Night Gallery 1.5 – Pamela’s Voice / Lone Survivor / The Doll

I gave our son a heads up that he’d get to meet Phyllis Diller in the flesh in the opening installment of tonight’s episode. He knows her voice, and her caricature, from Mad Monster Party?, which we watch every Halloween. He didn’t offer up any “oh yeah, her” in response – nor did he offer any recognition of her co-star, John Astin – but he did say that the second segment, “Lone Survivor,” reminded him of a Twilight Zone that’s been lingering around in his head. He said that “Survivor” was a little like “Judgment Night,” and he’s right. He also predicted the revelation that the survivor that they picked up was from the Titanic, but the story had a couple more twists after that.

For me, the first two segments were in the way of the third. We paused after “Pamela’s Voice” to talk about horrible husbands and wives fighting because it’s yet another Serling depiction of a horribly miserable Lockhorns-style marriage that should have ended years earlier. Granted, nobody but Serling wrote marital fights that casually drop words like “ossuary,” “cacaphony,” and “bacchanalia” into the venom, and that makes it pretty entertaining, but the dude had issues with matrimony. Even for his generation of misery-pants marriages, the dude had issues. “Lone Survivor” felt a little longer than it needed to be, but I enjoyed John Colicos devouring all the scenery onscreen and everywhere else on the Universal lot.

“The Doll,” which wrapped up the episode, was tremendously entertaining. Nothing here was all that unpredictable – I mean, you’ve seen one living doll story, you get the idea – but I really enjoyed John Williams’ performance. He was living in Hollywood and on call whenever an upper-class Brit was needed on TV in the period. A couple of years later, he and Bernard Fox and Wilfrid Hyde-White were all playing supporting parts in one of my least favorite Columbos when Richard Basehart was pretending to be British. Yeah, I’ve mentioned it here before; it remains an annoyance.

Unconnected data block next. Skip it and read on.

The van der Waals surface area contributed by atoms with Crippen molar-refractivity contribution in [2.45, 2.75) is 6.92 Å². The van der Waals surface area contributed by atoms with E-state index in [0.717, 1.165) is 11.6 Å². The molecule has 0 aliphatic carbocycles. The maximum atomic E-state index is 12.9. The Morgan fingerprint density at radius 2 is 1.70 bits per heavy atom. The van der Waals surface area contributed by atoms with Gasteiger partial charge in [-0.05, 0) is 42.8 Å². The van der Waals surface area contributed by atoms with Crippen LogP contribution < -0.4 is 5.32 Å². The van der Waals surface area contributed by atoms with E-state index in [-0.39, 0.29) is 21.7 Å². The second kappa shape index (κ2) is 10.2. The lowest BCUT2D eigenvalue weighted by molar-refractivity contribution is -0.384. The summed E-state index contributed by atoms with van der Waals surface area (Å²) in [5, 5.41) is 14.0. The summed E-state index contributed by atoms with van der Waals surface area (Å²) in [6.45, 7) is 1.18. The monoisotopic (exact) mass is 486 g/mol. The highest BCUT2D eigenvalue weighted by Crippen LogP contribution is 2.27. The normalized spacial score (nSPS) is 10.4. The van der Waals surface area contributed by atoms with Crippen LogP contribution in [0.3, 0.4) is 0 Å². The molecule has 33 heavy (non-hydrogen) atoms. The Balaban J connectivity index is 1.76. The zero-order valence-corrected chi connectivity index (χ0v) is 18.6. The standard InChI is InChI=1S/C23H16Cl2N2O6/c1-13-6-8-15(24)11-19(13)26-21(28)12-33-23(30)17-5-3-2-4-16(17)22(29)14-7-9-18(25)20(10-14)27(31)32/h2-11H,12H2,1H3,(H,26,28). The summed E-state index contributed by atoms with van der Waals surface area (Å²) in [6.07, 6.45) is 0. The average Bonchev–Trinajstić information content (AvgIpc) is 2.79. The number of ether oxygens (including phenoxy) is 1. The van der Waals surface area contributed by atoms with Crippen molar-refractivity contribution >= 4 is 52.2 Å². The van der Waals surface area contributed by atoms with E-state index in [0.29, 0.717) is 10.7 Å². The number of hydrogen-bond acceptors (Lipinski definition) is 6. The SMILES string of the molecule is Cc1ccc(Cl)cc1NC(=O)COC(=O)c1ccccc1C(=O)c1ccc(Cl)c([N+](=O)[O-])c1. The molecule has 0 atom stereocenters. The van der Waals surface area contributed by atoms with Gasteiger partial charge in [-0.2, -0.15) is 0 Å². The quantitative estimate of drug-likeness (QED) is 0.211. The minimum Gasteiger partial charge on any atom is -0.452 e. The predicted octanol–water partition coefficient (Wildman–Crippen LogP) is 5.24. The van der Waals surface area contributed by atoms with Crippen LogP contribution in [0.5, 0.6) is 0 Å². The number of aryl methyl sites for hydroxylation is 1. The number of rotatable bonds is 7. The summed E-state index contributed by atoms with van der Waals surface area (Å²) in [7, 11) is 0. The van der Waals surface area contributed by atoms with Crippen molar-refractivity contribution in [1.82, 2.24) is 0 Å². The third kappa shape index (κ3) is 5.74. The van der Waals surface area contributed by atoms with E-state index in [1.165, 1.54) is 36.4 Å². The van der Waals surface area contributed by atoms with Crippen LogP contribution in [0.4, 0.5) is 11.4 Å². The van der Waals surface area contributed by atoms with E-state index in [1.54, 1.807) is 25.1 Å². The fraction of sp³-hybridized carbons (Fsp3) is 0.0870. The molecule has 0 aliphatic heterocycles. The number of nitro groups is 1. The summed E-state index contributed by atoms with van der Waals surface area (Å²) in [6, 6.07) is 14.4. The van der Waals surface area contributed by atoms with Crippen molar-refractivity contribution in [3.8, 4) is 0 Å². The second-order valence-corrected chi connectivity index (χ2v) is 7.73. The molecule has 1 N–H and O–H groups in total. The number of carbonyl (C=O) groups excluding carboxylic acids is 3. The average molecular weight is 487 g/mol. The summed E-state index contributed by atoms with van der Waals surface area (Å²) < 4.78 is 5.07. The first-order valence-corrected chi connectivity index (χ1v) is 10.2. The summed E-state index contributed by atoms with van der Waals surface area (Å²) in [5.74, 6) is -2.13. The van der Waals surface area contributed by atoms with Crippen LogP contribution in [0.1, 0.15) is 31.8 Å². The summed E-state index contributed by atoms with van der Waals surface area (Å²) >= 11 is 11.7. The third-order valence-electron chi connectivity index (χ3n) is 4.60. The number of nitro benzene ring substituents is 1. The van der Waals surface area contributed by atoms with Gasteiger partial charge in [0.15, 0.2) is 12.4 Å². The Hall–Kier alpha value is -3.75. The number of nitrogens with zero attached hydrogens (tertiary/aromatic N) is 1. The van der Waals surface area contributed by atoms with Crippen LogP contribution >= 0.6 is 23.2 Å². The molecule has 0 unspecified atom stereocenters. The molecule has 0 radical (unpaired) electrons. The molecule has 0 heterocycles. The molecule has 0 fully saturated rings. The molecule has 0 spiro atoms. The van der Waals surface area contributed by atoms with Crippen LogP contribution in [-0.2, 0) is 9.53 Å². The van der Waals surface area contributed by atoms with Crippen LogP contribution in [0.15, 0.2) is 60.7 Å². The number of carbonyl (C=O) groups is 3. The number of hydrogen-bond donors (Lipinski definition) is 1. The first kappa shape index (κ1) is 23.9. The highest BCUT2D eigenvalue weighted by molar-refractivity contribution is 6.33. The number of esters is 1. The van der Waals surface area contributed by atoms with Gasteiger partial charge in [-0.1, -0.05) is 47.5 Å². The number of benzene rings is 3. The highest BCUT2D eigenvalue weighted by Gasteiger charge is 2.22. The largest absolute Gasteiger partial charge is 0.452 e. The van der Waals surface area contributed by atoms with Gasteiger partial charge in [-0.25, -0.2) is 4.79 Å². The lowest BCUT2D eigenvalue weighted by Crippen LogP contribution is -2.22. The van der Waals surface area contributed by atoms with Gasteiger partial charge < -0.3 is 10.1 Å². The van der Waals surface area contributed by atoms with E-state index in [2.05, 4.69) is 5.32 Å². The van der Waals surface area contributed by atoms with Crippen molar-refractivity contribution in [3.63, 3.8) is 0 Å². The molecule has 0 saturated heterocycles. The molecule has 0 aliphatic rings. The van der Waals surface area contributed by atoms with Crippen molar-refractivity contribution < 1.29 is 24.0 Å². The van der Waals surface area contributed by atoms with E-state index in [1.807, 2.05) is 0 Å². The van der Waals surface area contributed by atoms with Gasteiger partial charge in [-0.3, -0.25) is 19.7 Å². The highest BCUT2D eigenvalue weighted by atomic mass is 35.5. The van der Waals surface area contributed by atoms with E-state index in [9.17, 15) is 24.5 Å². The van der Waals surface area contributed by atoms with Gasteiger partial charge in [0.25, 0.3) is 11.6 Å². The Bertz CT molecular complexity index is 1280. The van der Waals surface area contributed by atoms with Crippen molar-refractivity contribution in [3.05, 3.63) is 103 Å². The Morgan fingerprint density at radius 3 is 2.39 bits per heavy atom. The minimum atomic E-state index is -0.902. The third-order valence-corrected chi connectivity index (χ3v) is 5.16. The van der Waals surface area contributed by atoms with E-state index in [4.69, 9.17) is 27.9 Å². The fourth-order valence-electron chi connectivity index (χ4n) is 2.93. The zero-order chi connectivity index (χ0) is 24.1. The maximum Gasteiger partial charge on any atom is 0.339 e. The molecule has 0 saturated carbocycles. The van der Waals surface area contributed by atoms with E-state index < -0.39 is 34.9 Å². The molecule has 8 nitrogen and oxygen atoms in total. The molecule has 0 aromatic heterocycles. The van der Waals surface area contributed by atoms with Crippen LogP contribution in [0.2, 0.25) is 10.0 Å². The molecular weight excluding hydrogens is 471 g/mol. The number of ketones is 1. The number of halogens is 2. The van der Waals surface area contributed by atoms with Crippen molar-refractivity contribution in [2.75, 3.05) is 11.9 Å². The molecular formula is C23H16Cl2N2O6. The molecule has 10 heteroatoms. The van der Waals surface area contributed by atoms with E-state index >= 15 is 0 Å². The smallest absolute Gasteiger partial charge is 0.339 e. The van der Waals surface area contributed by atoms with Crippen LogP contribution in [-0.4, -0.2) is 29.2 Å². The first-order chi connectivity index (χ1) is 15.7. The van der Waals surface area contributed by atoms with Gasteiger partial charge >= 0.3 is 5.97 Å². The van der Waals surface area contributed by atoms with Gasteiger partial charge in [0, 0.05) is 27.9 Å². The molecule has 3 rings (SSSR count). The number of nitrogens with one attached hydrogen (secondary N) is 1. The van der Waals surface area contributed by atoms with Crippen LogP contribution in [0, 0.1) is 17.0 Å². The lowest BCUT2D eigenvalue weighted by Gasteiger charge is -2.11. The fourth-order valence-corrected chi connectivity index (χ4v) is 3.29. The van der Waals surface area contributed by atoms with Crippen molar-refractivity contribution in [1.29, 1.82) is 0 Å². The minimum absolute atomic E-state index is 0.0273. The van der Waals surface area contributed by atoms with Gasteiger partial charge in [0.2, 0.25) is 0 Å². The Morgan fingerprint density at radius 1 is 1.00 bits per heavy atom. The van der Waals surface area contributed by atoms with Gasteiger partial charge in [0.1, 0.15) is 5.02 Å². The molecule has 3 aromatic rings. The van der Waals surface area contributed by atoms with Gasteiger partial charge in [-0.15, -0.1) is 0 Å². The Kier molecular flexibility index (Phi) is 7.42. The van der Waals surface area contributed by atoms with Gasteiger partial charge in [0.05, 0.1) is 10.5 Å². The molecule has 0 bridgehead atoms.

Anyway, Williams, who is playing a character named Colonel Masters, figures out what’s going on with this strange doll that’s infiltrated his household even before Henry Silva, pretending to be Indian, shows up to gloat at him. It’s a great, sympathetic performance of a character who knows his fate and takes steps to see that the evil magic will return to its user. And the hideous doll is pure nightmare fuel. Our son allowed that it was really, really creepy.

I hate to spoil the end, but I absolutely love that this episode, which first aired on January 13 1971, ends with Colonel Masters ensuring the delivery of a big killer doll to his adversary. Four days previously, in the UK, Roger Delgado had been seen posing as a different “Colonel Masters,” delivering another big killer doll to his own adversary. No wonder everybody spent the seventies afraid their toys were going to come to life and kill them.

Buck Rogers 1.1 and 1.2 – Awakening

At the end of 1978, Universal began production on a Buck Rogers TV movie for NBC. Based on a popular old comic strip where everybody wore outrageously stupid clothes, it had once inspired one of the most successful and best-remembered of the old movie serials, as well as the, errr, somewhat less successful An Interplanetary Battle With the Tigermen of Mars, which used to give me and my mates fits of laughter, and made sure we referred to every bad special effect in every dumb old movie we used to watch a “flash ray, which works at the speed of lightning.”